The take-up of space leased in Poland’s industrial market recorded its best ever figures in 2017, with a total of 3.9 million square metres, according to JLL, a leading professional services firm specialising in real estate management.

Total space leased under new agreements and expansions in 2017 was nearly 1 million square metres more than in 2016. The gross take-up rises to more than 3.9 million square metres once lease renewals are added. “Retailers and logistics operators continued to drive the market, together accounting for more than 65% of net take-up in 2017, including some excellent e-commerce transactions featuring the likes of Amazon and Zalando. A strong third position was retained by the light manufacturing sector contributing 20% of net take-up,” said Tomasz Olszewski, head of industrial central and eastern Europe at JLL.


Central Poland was the regional hotspot in 2017 due to its favourable location, developed modern infrastructure and attractive rents. Nearly 30% of total net take-up was attributable to that region alone, driven mainly by retailers. Attention has also turned to Poland's emerging regions, such as Lubusz, which together saw deals for 13% of total new demand due to tightening labour market conditions.

The five markets with the highest growth results were Warsaw Suburbs, Upper Silesia, Szczecin, Central Poland and Poznań, which together accounted for almost 75% of newly developed space. The largest projects were built for representatives from the e-commerce sector and giants such as Amazon, who are increasing their presence in emerging markets and second-tier cities across the globe.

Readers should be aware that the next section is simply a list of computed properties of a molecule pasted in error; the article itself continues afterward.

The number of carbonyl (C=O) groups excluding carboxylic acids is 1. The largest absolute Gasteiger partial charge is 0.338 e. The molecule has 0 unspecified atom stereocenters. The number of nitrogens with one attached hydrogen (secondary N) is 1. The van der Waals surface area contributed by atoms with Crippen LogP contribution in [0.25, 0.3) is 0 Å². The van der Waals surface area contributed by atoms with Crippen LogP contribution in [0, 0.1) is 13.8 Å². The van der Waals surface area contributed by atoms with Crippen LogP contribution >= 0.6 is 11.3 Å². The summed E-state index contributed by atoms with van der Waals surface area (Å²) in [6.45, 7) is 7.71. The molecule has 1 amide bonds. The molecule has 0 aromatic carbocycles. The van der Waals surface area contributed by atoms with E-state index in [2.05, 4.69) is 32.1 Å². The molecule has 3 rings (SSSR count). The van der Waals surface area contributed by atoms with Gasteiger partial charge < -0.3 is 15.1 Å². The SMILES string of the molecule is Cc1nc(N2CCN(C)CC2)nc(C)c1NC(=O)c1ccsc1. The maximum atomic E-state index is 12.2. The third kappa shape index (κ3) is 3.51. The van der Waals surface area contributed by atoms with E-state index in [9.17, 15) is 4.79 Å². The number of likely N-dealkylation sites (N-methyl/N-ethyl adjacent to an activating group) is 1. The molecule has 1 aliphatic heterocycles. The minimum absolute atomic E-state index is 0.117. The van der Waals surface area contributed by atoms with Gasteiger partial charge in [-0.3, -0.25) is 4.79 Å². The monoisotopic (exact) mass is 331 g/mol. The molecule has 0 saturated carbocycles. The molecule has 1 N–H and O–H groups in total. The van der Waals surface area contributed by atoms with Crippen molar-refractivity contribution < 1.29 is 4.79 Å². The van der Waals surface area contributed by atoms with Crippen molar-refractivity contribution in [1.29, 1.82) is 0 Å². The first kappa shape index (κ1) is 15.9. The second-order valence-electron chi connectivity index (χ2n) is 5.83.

“This outstanding leasing market performance was accompanied by an all-time high volume of new completions. The warehouse market in Poland grew by another 2.3 million square metres, over 1 million square metres more than in 2016. Over the past five years, the market has almost doubled, bringing stock levels up to 13.5 million square metres by the end of 2017, just behind Italy’s 15.1 million square metres. This gives Poland a solid eighth place in the EU in terms of total stock,” said Jan Jakub Zombirt, associate director, strategic consulting, at JLL.

New locations, higher warehouse standards and adjustments to specific tenant needs have led to the rising popularity of build-to-suit projects. As a result, speculative construction is at a low level.

Greenfield FDI into Poland’s real estate sector garned $7.1bn in 2017, a record high since 2008 according to greenfield investment monitor fDi Markets. This bucks the global FDI trend in real estate, which saw a capital expenditure dip in 2017 after four years of growth.